KOFS New User

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    You find these guys in every state, city, club, and park. Thier self-worth is tied to their game.
     
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  19. chatt_town

    chatt_town Hall of Fame

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    You know what. Of everything I have read here. I'm going to take your advice because you are right. I have my own problems. I am out there to get away from my own problems.lol I guess it could turn out good but I don't know if I have the time to deal with someone else's issues. I get a good singles match with a guy who he and I play each other every week. We even skipped out on the league we had been playing because we were dealing with too many @holes and paying for it(40 dollars for 7 matches).

    With us we even call our own balls out when the other is across court and can't see it. Don't get it twisted. We both don't like losing but it isn't that serious. We have all kinds of side bets. If one loses 5 straight they have to go and ask this 3.5 guy to play or 7 straight the loser has to take the winner of 7 straight to a buffet...so I get more out of that these days than winning a 4.5 league where I have to possibly cuss some guy out. I just turned 45 and have been playing since I was 34. I won enough tourneys in the first 5 years that if I don't win another I could care less. I play doubles at times with a guy that we don't have a snow balls chance in hell of winning and teams that I've been beating down for years are getting their rocks off but I could care less. The guy is cool to be around and likes playing with me even with my lolly pop serve. I guess he will enjoy it until he gets his jewels knocked off because I'm not going to go hit 500 serves to get it better. It is what it is and I've won with what I have for so long I don't have the desire to get any better. I just want a good sweat.lol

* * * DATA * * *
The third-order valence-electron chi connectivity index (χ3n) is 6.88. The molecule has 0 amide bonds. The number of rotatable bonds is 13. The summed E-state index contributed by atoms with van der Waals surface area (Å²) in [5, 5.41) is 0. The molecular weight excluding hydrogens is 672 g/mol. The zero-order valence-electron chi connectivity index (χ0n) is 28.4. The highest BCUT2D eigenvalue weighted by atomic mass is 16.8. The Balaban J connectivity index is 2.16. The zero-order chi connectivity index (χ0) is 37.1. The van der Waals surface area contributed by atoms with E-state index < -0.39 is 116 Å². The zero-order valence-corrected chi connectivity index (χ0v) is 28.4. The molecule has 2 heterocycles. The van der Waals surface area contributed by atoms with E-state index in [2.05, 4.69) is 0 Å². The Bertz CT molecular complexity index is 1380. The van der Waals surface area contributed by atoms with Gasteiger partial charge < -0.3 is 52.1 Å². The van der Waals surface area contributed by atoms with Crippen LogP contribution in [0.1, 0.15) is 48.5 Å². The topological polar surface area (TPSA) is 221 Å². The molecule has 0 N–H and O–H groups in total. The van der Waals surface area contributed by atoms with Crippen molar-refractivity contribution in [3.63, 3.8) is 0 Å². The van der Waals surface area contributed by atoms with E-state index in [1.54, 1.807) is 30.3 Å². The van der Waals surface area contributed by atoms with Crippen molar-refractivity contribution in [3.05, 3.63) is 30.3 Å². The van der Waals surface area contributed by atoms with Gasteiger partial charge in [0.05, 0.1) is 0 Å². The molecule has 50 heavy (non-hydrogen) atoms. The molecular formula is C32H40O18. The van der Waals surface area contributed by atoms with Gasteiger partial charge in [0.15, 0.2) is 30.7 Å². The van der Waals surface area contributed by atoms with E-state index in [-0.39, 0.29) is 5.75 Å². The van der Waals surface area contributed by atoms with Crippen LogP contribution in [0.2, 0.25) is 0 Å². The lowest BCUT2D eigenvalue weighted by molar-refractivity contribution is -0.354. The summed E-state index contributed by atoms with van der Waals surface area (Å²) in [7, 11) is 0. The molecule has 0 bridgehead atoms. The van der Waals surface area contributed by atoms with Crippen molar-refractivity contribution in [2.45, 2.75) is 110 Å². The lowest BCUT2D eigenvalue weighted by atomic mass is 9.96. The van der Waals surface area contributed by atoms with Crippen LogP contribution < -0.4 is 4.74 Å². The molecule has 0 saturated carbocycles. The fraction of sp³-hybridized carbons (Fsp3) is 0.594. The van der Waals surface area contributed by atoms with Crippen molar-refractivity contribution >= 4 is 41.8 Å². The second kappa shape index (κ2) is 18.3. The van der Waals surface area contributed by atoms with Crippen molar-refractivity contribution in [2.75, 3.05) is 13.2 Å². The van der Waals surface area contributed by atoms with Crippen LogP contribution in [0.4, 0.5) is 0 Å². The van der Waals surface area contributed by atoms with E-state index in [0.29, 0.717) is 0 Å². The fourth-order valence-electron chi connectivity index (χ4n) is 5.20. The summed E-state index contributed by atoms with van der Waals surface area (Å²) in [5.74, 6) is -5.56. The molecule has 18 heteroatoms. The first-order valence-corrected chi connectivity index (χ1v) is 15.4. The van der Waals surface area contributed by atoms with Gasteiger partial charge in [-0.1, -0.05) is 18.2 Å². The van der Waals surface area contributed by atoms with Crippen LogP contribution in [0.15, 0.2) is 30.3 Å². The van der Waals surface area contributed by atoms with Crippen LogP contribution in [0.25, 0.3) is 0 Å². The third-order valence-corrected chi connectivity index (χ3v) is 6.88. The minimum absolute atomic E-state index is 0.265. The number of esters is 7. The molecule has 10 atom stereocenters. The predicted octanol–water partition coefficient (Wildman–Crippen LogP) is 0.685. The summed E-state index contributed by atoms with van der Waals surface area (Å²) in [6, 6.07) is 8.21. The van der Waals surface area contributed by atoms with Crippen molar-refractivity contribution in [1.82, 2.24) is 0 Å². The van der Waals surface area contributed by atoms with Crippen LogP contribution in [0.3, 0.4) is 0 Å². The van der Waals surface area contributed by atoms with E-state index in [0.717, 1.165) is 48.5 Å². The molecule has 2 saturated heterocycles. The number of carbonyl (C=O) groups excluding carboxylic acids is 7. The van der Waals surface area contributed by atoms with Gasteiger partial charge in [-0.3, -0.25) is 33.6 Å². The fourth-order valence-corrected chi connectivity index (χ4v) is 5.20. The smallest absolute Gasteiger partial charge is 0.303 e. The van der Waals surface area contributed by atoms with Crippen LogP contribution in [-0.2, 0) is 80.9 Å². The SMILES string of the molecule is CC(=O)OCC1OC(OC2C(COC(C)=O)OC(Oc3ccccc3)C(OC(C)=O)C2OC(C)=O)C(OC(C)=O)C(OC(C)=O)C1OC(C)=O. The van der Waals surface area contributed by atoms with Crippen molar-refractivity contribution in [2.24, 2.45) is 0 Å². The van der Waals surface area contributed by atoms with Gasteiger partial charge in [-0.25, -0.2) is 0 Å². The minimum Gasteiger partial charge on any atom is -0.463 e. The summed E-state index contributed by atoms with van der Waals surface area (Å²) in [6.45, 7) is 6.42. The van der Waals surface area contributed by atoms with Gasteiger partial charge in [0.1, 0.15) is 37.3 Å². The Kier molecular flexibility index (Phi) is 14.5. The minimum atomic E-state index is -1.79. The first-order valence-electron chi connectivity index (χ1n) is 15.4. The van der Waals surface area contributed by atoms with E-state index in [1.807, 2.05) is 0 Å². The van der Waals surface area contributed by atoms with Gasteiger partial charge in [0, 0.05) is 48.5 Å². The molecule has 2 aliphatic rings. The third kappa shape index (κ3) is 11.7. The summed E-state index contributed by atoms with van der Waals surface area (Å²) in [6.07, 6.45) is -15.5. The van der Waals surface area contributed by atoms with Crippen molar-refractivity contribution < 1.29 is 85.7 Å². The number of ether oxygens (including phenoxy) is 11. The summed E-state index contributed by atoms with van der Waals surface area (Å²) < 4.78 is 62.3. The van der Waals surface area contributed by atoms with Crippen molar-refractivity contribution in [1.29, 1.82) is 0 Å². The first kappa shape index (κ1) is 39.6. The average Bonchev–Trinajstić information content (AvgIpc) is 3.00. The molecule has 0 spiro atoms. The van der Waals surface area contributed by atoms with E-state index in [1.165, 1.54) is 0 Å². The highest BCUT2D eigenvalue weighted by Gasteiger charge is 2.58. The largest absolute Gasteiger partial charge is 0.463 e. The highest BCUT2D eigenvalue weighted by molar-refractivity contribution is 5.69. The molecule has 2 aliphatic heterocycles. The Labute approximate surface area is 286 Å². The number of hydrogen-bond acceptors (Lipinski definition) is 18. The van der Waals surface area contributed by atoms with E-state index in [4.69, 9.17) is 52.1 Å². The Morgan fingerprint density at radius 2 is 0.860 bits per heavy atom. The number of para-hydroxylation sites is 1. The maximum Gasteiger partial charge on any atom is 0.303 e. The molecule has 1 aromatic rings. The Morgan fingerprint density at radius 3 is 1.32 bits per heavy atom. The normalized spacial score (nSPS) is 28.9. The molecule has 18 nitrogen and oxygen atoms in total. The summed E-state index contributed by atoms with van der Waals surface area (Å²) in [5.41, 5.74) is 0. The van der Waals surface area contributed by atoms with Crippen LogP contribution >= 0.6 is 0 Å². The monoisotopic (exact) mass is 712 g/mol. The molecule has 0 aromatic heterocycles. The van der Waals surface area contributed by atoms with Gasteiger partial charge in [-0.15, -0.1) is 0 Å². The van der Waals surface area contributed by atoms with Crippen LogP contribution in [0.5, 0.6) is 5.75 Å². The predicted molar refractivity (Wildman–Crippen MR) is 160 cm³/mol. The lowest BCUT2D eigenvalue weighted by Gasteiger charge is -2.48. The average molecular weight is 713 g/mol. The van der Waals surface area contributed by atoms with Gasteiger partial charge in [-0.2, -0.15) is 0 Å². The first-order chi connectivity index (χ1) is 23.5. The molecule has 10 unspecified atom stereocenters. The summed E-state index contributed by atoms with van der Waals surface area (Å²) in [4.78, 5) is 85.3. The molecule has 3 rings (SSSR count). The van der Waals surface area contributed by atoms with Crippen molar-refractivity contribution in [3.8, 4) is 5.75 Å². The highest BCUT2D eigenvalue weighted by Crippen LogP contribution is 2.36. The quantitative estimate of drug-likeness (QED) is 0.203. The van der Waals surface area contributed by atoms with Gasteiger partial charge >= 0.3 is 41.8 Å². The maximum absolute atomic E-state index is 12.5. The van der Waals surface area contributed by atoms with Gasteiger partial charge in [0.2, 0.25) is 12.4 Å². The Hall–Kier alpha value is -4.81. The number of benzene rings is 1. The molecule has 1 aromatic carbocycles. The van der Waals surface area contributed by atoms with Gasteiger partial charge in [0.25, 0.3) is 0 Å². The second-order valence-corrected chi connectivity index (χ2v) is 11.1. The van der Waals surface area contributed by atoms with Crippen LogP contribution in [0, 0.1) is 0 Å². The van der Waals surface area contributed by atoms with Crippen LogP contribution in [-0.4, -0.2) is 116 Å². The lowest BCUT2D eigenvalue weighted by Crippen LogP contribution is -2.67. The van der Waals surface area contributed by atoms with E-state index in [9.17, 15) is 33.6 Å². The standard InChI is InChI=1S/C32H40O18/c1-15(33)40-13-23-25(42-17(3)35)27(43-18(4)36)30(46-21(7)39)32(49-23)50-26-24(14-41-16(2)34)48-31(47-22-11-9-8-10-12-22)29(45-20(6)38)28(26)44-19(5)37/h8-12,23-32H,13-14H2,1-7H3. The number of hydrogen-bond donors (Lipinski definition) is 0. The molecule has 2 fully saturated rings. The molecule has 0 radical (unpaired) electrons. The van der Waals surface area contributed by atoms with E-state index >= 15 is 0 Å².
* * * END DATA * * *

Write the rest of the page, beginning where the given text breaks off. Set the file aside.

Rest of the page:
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  20. chatt_town

    chatt_town Hall of Fame

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    lol...that is too funny. Another thing is this. The game where he made the really bad call...I never even asked him was he sure. So on the cross over, one of my teammates tell me that we had already won the match(basically telling me I could let it go if I wanted). anyway... the guy is paranoid...and says "look guys...I'm going to say this out loud...if I miss a call you can tell me and we'll play two" He thought my teammate was telling me he had hooked me on the dtlbh I hit...which he wasn't saying anything about that, but that made me think he felt guilty about the call.